Minutes before midnight on March 31, my peaceful sleep was interrupted by loud, rolling thunder. The next clap of thunder was preceded by lightning, with a flash-to-bang time (FTB) of two to three seconds. With speed of sound at approximately 1,000 feet/second, this meant that the lightning from one cloud hit something about a half-mile away from us (which might have been another cloud). The storm continued for about an hour, with each succeeding FTB a little longer than the previous one.

Crop Comments: Feeble frostWith that storm, our part of Central New York got about two inches of rain. What caused this electrical storm was the southern branch of the northern jet stream surging northward. In this event, a moisture-laden warm air mass slammed into a drier cold air mass. This merger caused huge amounts of condensation, and simultaneously great electrical activity, accompanied by rapid drop in air temperature. So exactly one-half year later, the jet stream is supposed to do the exact opposite, allowing a frigid air mass to plunge into our region.

Scientifically, here’s the basis behind this first fall frost forecast (FFFF). The climatological factor calling the shots here is the jet stream polar drift rule. This states that the first electrical storm of springtime (in latitudes near the 45th parallel) will be followed half-year later by autumn’s first killer frost. The 45th parallel passes through Canton, NY.

That’s how the jet stream phenomenon is supposed to play out, unless El Niño (Spanish for Little Boy) or La Niña (Little Girl) “misbehave.” El Niño takes place when the Pacific Sea surface temperature (PSST) rises by more than 1.5º C above normal for that particular time of year. La Niña occurs when PSST drops by more than 1.5º C below normal for that time of year.

On March 9, La Niña began smoothly transitioning out of El Niño, helping me determine that she was not misbehaving – a development which increased my comfort level in predicting FFFF for the last day of September.

How did my forecast pan out? Although residents of downtown Hartwick (where I live) didn’t experience a killer frost at dawn on Sept. 28, there were folks in not-too-distant Sherburne who did report frost on their vehicles’ windshields. Farmers in that area observed frosted corn tassels, which weren’t enough to hurt standing corn. Sept. 28 marked day #181 since the first serious thunderstorm. The half-year mark would have been at day #182.5 – not bad.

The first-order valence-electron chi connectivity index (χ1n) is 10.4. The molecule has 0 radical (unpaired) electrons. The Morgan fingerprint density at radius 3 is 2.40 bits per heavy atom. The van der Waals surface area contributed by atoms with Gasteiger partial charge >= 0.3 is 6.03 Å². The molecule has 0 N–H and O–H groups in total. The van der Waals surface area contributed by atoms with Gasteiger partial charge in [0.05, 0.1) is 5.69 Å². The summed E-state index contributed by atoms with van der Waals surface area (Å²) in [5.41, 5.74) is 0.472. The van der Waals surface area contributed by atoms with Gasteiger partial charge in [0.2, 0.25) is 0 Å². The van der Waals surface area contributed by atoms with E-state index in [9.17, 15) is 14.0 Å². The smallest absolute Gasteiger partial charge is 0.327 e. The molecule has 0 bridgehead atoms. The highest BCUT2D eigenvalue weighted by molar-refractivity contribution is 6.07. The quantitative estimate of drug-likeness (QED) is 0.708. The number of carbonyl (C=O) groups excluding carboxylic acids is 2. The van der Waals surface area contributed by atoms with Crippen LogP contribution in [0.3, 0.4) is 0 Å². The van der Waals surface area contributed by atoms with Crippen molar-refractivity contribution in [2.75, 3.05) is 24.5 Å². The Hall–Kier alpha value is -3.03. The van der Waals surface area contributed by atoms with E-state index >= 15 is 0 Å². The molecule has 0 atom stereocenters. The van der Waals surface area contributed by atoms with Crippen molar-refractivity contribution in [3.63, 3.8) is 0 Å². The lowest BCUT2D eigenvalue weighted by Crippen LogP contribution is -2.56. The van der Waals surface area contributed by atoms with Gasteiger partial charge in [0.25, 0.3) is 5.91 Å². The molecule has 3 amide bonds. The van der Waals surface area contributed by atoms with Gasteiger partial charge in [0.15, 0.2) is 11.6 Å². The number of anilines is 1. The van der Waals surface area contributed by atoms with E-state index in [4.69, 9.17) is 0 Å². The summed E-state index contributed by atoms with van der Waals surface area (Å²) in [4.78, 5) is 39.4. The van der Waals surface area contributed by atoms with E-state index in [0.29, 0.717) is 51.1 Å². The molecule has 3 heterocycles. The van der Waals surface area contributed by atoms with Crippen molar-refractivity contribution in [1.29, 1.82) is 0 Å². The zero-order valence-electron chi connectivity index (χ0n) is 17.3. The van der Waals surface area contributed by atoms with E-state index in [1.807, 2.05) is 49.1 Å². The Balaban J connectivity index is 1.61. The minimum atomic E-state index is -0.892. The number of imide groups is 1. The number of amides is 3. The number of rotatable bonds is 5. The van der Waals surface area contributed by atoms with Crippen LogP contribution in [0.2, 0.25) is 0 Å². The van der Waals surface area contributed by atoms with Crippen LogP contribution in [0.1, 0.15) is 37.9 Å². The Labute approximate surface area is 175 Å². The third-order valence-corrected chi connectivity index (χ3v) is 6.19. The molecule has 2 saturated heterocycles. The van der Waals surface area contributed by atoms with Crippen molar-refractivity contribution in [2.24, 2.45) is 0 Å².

However one slices it, the frost last week was not very far-reaching and feeble at best. Does the mild weather, very common right after that cold spell just mentioned, amount to Indian summer? To most folks, an Indian summer is typically a period of abnormally warm weather following autumn’s first freeze. While the exact origins of the phrase are not known, many historians speculate that it may refer to hazy autumn conditions that allowed Native Americans to continue hunting, especially in October and November.

Whatever the moniker of this mild October weather, the associated mass of growing degree days is being put to good use by crop people. Lots of hay stands are producing enough forage to make an acceptable fourth cutting. Pastures keep yielding, taking pressure off stored hay reserves that may be smaller than hoped for, due to meager rainfall four months ago. Longer season corn keeps putting extra warmth to good use, promising increased harvestable digestible dry matter per acre.

Some folks are still planting winter forages – rye, triticale, wheat, barley or speltz. This time of year, I get questions related to forage quantity and quality.

For example, last Saturday, Hank from Lewis County called, asking me to compare milk production support from corn silage and sorghum/sudangrass (SS) hybrid silage. He is gearing up to ship organic milk next summer. I asked him if the SS was brown mid-rib (BMR), and he said that it was. I told him that feed trial research overseen by Cornell has shown that on a pounds of dry matter intake basis, the two forages support milk production equally well in most situations. A BMR SS forage program allows the dairy person to cut back on soymeal by a pound – compared to corn silage, but will force them to feed another pound of corn meal – per head per day. Hank thought swapping a pound of soy for a pound of corn was a pretty good deal.

I asked him if his prospective organic milk handler permits grain feeding. He answered yes to that, then asked if it would be a good idea to alternate corn silage and SS loads being blown into his silo. I told him that there shouldn’t be any problem, as the two feeds are still very similar, plus there’s a lot of blending when one kind of feed lands on top of another in a small silo.

I told him that crop rotation-wise, preceding corn with SS works well. This is because the prussic acid exuded from SS roots proves fatal to any corn rootworms trying to set up shop the following growing season. Prussic acid (also known as hydrogen cyanide) can be strong enough in immature SS (less than two feet tall) to be harmful to grazing ruminants. What I forgot to mention to Hank was to make sure that when cattle hit spring pasture – and very possibly run out of silages – that they keep eating some dry hay, preferably at least a half-pound per body hundredweight.

With my successful FFFF call, based on last week’s feeble frost, my score card stands at 25-6. Since the early 1990s, when I started conducting these tallies, there were a few instances where I recused myself from forecasts, due to naughty Niños and Niñas. That math gives me a score of 80.6% – still better than some of my grades at Cornell.